The Highbury Wildlife Garden centres round a small garden in North London, the humans and wildlife who use it, the local nature reserve and the neighbourhood – as it is now, and as it was – from dinosaurs to Vikings & a great deal more…

Even if you don’t live in Highbury, please read on. There may be something you can do to help your local wildlife. You may be able to link your windowbox, balcony or garden with nearby gardens or parks, so wildlife already using those spaces can move into your own patch. Or perhaps you can influence someone else. Have a look at some of the websites, groups and books that have inspired us.

keirgarden-optA neatened version of the garden, done in December 2010 from photos…

Never mind the perspective, feel the wildlife! As Tiggy, the garden guardian, dreams of past battles, Starlings indulge themselves in the birdbath & a giant Snail slithers past. Two Woodpigeons investigate food – on the high table and under it.  A Squirrel sits quietly. Bluetits, Chaffinch, Great Tits and Goldfinch look for food in the seed feeders or on the Damson tree’s branches. A Sparrow perches on the trellis, a Robin sits in the Bay tree and a Ghost Mouse hides in the brickwork. On one Avocado leaf, a Speckled Wood butterfly basks in summer warmth. &  Magpies are part of the scene, where they usually drive away everyone except cats and squirrels…

GARDEN1 - Garden flat view with Verbascum Olympicum, Helenium, Potentilla in bloom, 19th July 2011

This is the view from the Garden Flat. Roger, our gardener, called it a stage set. The actors come and go; many of them have flown or been blown our way from Gillespie Park, the Local Nature Reserve down the road.

Conservation Rangers at its Islington Ecology Centre  plant and manage native trees, shrubs and wildflowers, encouraging biodiversity and sharing what they know with the public. Come along on a Thursday if you have a little time – join the team for fresh air and exercise at nearby Parkland Walk, tiny Barnsbury Wood, or Gillespie Park itself.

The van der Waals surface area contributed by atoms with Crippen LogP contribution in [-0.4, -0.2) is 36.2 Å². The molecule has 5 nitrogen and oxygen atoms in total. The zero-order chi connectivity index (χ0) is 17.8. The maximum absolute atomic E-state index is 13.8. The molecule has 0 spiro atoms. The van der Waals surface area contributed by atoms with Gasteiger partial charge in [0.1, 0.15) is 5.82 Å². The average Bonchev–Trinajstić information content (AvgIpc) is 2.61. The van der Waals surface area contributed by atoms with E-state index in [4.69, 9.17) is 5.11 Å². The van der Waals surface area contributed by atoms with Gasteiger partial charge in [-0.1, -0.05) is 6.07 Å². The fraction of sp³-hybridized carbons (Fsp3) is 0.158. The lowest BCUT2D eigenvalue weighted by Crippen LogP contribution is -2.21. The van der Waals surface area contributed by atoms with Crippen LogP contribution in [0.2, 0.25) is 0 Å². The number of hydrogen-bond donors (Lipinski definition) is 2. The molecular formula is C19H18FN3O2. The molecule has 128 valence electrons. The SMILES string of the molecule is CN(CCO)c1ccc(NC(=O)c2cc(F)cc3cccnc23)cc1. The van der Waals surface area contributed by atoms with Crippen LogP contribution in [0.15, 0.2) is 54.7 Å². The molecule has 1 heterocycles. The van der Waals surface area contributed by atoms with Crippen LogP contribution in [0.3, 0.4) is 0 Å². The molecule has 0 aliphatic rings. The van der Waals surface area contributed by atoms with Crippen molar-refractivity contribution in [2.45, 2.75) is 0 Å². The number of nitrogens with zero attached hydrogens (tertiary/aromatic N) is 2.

Local gardener Naomi Schillinger has a website: outofmyshed.co.uk , which tells of communal gardening on and around nearby Ambler Road. Neighbours, with the help of a Council grant, grow fruit and veg in canvas bags which sit in their front gardens. Well done to them, and good luck.

This garden is different. It soon became clear that growing food for humans here would be a problem – even growing plants with wildlife in mind is unpredictable. Plans and planting can be scuppered by a cold spell of frost… in winter, any plant thrusting its tendrils above ground level may have them nibbled away. Bulbs are eaten. Gardening here is about putting creatures first wherever possible.

*** Urban wildlife: Some of the wildflowers we have managed to grow here may be unwelcome elsewhere, even reviled as noxious weeds. Some of the insects who visit our garden may be pests in other places. And some creatures we have come to accept as part of North London’s biodiversity may be seen as vermin in the countryside.

A pest to us can be somebody else’s dinner.’
John Chambers, Wild Flower Gardening, WI Books

FEATURING
WEBSITE - Highbury Jurassic dino closeup

JURASSIC HIGHBURY
TIGG3 on dustbin

THE MATCHDAY MOGGIE
Gillespie Park frog mosaic

GILLESPIE PARK
guilty-frog

NORTH LONDON WILDLIFE
WEBSITE - The Battle for Tolla's Hill - Saxon defender

VIKINGS AT THE BOTTOM OF OUR GARDENS
Insect - Forest Shieldbug (Pentatoma rufipes) on blue table, 3rd Sep 2012

CREATURE FEATURE
WPL3 Purple Loosestrife, 3 spires in fern bed with spent Meadowsweet

BEES FAVOURITES
VicBrk1 Old Victorian bricks

LONDON CLAY & THE BRICKFIELDS
your-garden-needs-you

WHAT YOU
CAN DO
xParkland Walk, the Spriggan b

PLACES TO VISIT

ORGANIC TIPS

SQUIRRELS!

Like the garden itself, this website is steadily evolving.